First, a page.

The first four sessions of the Negotiating Body had considered numerous textual alternatives. Concerted deliberations at the fifth session narrowed the options, resulting in more focused negotiations. After a first reading, in plenary, of the new Chair’s text, six issues were identified and discussed in open-ended informal meetings: advertising, promotion and sponsorship; financial resources; illicit trade in tobacco products; liability and compensation; packaging and labelling; and trade and health. Informal groups also held discussions on legal, institutional and procedural issues and use of terms. Substantial advances in the negotiations were made and consensus was reached in several areas. On the basis of the outputs of the informal sessions and the intersessional consultations with various delegations and groups of delegations, Ambassador Seixas Corrêa issued a revised Chair’s text of a Framework Convention on Tobacco Control on 15 January 2003.

The sixth and final session of the Negotiating Body ran from 17 February - 1 March 2003. The negotiations were intense and broad ranging. Two important issues, advertising, promotion and sponsorship and financial resources, were discussed in two informal groups. At the final plenary meeting, the Negotiating Body agreed to transmit the text to the Fifty-sixth World Health Assembly for consideration for adoption in accordance with Article 19 of the Constitution. It also agreed that the discussion of protocols should be postponed until that Health Assembly, at which there would be time for consideration of the matter. At its final plenary meeting, the Negotiating Body agreed that the Chair of the Negotiating Body should draft a resolution recommending adoption of the WHO Framework Convention on Tobacco Control by the Health Assembly[6]. The final draft of the WHO Framework Convention on Tobacco Control [7] was thus submitted to the Health Assembly for consideration for adoption, pursuant to Resolution WHA52.18.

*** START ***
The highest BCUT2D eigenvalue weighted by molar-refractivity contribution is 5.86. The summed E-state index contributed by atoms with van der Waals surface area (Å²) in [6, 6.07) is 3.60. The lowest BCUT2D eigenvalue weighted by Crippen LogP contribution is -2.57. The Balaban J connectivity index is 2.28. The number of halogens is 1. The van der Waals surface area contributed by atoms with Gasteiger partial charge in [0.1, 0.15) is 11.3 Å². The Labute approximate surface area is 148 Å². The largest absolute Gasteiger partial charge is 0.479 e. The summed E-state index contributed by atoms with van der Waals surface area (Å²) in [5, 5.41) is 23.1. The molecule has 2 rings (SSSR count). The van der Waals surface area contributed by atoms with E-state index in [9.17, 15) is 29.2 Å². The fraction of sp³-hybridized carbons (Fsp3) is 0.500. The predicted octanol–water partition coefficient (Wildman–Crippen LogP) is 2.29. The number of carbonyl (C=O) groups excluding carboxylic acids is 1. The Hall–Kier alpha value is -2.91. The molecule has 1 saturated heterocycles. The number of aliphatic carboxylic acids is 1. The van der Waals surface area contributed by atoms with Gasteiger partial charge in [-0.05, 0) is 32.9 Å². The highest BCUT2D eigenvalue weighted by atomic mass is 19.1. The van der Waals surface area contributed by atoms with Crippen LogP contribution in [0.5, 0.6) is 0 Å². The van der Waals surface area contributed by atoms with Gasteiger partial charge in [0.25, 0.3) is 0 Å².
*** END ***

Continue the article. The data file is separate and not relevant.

On 21 May 2003, the 56th World Health Assembly, unanimously adopted the WHO Framework Convention on Tobacco Control[8]. The Convention was opened for signature, for a period of one year, from 16 June 2003 to 22 June 2003 at WHO headquarters in Geneva and thereafter at United Nations Headquarters in New York, from 30 June 2003 to 29 June 2004. The WHO Framework Convention on Tobacco Control is a landmark for the future of global public health and has major implications for WHO’s health goals. The conclusion of the negotiating process and the unanimous adoption of the WHO Framework Convention on Tobacco Control, in full accordance with Health Assembly resolutions, represents a milestone for the promotion of public health and provides new legal dimensions for international health cooperation.

1 Document A53/12.

2 Document A/FCTC/INB1/2.

3 Document A/FCTC/INB2/2.

4 Document EB107/19.

5 Document A/FCTC/INB2/6 Add.1.

6 This draft resolution is contained in document A56/8/REV.1.

7 See document A56/8, Annex.

8 WHO Document WHA56.1